...in that case, go with Sony's AIT-2. The company is certainly in no danger
and they also have a road map to higher capacity and performance.
Both VXA and AIT use evaporated metal media rather than particulate
media making head life and drive reliability a plus.

Avoid cold/condensing environments for both of these 8mm helical scan drives.

If at all possible, get a demo unit and understand the issues surrounding
system/bus/LAN/drive bandwidth and loading. The variable speed feature
of the VXA drive could change the recommendation if tape shoe-shining
becomes a problem in your situation.

The AIT drives are more expensive but, that's the cost of the "insurance
policy" your boss favors.

On the other hand, your boss should ALWAYS plan on periodic replacement
of backup tape drives:

- tape drives are  mechanically complex devices and do wear out
- waiting for a backup device to fail before replacement is sabotage by neglect
- 2 drives are worth more than twice the price because they provide for offline
copying of backup sets and an additional method of troubleshooting problems

Disclaimer: I have no fiduciary interest in Ecrix or Sony
and use both AIT and VXA drives on a variety of systems and operating systems.


>I'm not planning on taking the discussion offlist, though I've had a few responses 
>offlist, and those have recommended Ecrix or AIT, so those are the leading contenders.
>My boss is really leery of Ecrix, no matter how much I push it. She's worried that, 
>should something happen to the company in two years or so (since they're the only one 
>doing this kind of tape/drive now), we won't have the $$ in our budget to purchase a 
>whole new system. I keep working on her. :)
>At 12:56 PM -0500 1/24/01, Tim David wrote:
>>I can't speak for everyone but I hope you keep this discussion on the list. If
>>it does happen to go off-line, I would greatly appreciate a copy of the final
>>There was a thread that went around a couple of months ago with price
>>comparisons for all of these different media types (including hardware and
>>media) but I'm sure it's already outdated.  The VXA drive from Ecrix looked
>>like it had potential for a smaller setup due to it's price of drives and
>>media. The media also looks very reliable according to the material on their
>>web site.  I am currently using DLT and it gets a little expensive to stay as
>>redundant as I would like to be.  I've noticed that Ecrix is coming out with
>>larger tape libraries, Does anyone think that will make it a more viable
>>solution or is AIT still the way to go?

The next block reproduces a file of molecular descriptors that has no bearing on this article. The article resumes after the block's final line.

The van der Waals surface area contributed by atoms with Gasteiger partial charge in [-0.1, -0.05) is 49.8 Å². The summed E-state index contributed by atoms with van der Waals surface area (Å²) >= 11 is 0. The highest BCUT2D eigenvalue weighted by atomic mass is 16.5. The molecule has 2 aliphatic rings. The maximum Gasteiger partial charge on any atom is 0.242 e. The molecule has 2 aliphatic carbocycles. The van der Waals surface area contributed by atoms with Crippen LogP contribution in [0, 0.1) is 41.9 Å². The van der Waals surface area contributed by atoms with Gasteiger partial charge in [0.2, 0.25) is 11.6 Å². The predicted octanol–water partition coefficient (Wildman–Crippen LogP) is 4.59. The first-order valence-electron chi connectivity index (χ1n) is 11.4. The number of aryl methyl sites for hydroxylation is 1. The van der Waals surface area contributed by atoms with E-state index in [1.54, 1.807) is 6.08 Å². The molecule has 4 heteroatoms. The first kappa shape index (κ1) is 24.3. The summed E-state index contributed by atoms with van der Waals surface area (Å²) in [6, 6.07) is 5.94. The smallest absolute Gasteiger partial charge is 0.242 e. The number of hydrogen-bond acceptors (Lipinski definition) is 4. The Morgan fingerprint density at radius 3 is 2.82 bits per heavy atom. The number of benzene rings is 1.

>>Stephen Jones wrote:
>>> I would have to say AIT.  Sony pulled the plug on the proposed DDS-5 so I
>>> wouldn't suggest that line at all (end of product life).  Also, DAT drives
>>> have 1/5th the head life expectancy (10,000 hours instead of AIT's 50,000
>>> hours).
>>> DLT would definitely be better than DAT but is faced with the same situation
>>> as 4mm.  The current best DLT is the 8000 series.  It's 40GB uncompressed by
>>> 6MB/second.  The Gen I version of the upcoming SuperDLT will *NOT* be
>>> backward compatible.  Are you prepared to purchase something that will not
>>> work with the very next version of the hardware?
>>> AIT, also made by Sony, gives you two choices (AIT-1 and AIT-2).  AIT-1
>>> (35GB/3MB/second uncompressed) inside a library costs less than $4500 and
>>> holds 525GB uncompressed.  AIT-2 is 50GB by 6MB/second (and is considerably
>>> less than a DLT library - it's also self-cleaning, DLT is not).
>>> AIT-2 is backward compatible (read and write) with AIT-1.  You could start
>>> with AIT-1 and upgrade to AIT-2 in the future should you need more capacity
>>> and speed -- and use the very same library chassis.
>>> AIT-3 (100GB by 12MB/second) is due out later this year and is backward
>>> compatible with AIT-1 and 2.  When AIT-4 hits the street two years form now
>>> (a proposed 200GB by 24MB/second), it too will be backward compatible with
>>> all previous AIT generations.
>>> DLT, up to a couple years ago, was definitely king of the hill.  But in the
>>> game of technology, no one stands paramount indefinitely.  AIT has
>>> definitely become more popular -- with a roadmap to larger/faster drives
>>> while remaining backward compatible.  I was surprised to hear the news that
>>> DLT could not offer backward compatibility with their upcoming SuperDLT
>>> drive.  We have many DLT customers who will not be able to upgrade.  In
>>> fact, because of that, a lot of our DLT customers have moved to AIT.
>>> Please feel free to contact me with any tech questions, I have been a
>>> storage engineer for ten years and work with all formats daily.
>>> All the best!
>>> Steve
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